Anthony de Jasay uses the evocative metaphor of Ulysses bound to the mast, restrained by knots beyond his reach, and secured by his admonition to the crew to ignore his pleading. That’s the paradox of Ulysses’ command: “You must obey the following order: Disobey me when I order you to release me.” I found it strange, however, when de Jasay complains that “little or no awareness is shown of the ‘incentive-incompatibility’ of limits that would exert real rather than illusory restraint.” Really? I would have said that consideration is at the very heart of modern public choice theory.
The example of Ulysses/Odysseus is important, because it demonstrates just how complex the problem of commitment can be. Suppose the foremost rule of behavior is this: Obey the ruler. Suppose further that the ruler has no other constraints on his behavior. Would a self-interested ruler accept this situation? He would not, if he could help it. A self-interested ruler wants, in fact needs, the power to impose limits.
The first thing Ulysses does is bind himself, not to the mast but to a commitment to reward disobedience. More specifically, he gives up a significant power (the power to have his commands obeyed) in order to make himself better off. He must create in his men the expectation that they can disobey the command, “Release me! Untie me!” without fear of the punishment that would surely follow any other disobedience.
This incentive-compatibility of giving up power has been documented often, in the work of Robert Bates, Jack Knight, Douglass North, Barry Weingast, and others. Consider: Why was the English government able to borrow freely, financing huge capital expenditures on army, navy, and infrastructure while the French government was always cash-strapped? Paradoxically, the problem was that the French government was too… powerful! The French king could not order his subjects to disobey.
The English king had had power stripped away in two major stages. The first was the signing, under duress, of the series of documents (between 1215 and 1295 A.D.) called “Magna Carta.” These limited the power of the king, providing property and due process rights to the nobles. The second step was the reforms forced through by the remarkable person of Sir Edward Coke. Coke invoked Magna Carta, but in fact succeeded in making entirely novel claims that restricted the power of the king more than ever before. In 1628, Coke made the fundamental claim of English Whiggery: “Magna Carta is such a fellow, that he will have no sovereign.” After the second stage, the power of the king was limited by separation of powers, checked by the veto of the House of Lords.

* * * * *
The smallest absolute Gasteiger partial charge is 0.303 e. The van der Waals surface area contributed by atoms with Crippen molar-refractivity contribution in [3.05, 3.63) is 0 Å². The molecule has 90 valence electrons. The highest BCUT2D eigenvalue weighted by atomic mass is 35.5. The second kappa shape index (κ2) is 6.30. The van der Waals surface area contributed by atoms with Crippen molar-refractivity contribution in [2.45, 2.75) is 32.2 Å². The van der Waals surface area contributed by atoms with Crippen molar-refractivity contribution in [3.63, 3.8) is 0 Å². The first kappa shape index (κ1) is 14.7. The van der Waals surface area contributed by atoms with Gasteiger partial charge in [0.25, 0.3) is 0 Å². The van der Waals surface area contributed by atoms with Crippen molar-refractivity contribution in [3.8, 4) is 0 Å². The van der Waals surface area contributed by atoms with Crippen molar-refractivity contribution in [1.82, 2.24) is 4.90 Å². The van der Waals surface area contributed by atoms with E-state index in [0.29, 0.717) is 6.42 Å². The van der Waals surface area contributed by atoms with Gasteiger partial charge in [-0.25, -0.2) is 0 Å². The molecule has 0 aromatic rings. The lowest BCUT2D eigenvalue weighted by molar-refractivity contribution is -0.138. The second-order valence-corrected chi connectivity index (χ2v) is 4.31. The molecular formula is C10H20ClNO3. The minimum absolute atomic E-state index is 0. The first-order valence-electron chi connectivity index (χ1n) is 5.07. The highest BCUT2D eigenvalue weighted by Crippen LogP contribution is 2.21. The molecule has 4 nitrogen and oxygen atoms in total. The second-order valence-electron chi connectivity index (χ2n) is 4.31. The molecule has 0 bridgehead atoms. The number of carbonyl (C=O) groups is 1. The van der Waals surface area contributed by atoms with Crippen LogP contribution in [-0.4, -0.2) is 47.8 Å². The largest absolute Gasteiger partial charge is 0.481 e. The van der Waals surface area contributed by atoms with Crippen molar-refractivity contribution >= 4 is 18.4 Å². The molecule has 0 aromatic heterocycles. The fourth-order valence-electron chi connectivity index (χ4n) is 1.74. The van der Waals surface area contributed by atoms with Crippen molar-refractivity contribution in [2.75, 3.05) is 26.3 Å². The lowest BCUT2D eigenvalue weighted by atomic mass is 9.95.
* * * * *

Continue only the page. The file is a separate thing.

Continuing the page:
How could the comparative weakness of the English king be a strength? North and Weingast (1989) document the point at length, but it can be summarized briefly: the English king, and therefore the government, could borrow money at reasonable rates from private wealth-holders. And private wealth-holders would voluntarily offer that money, and those rates, because the government had to pay the money back. The Sirens’ song in this case was debt default. If the king can renege without consequence, private wealth-holders disguise their wealth and withhold their cooperation.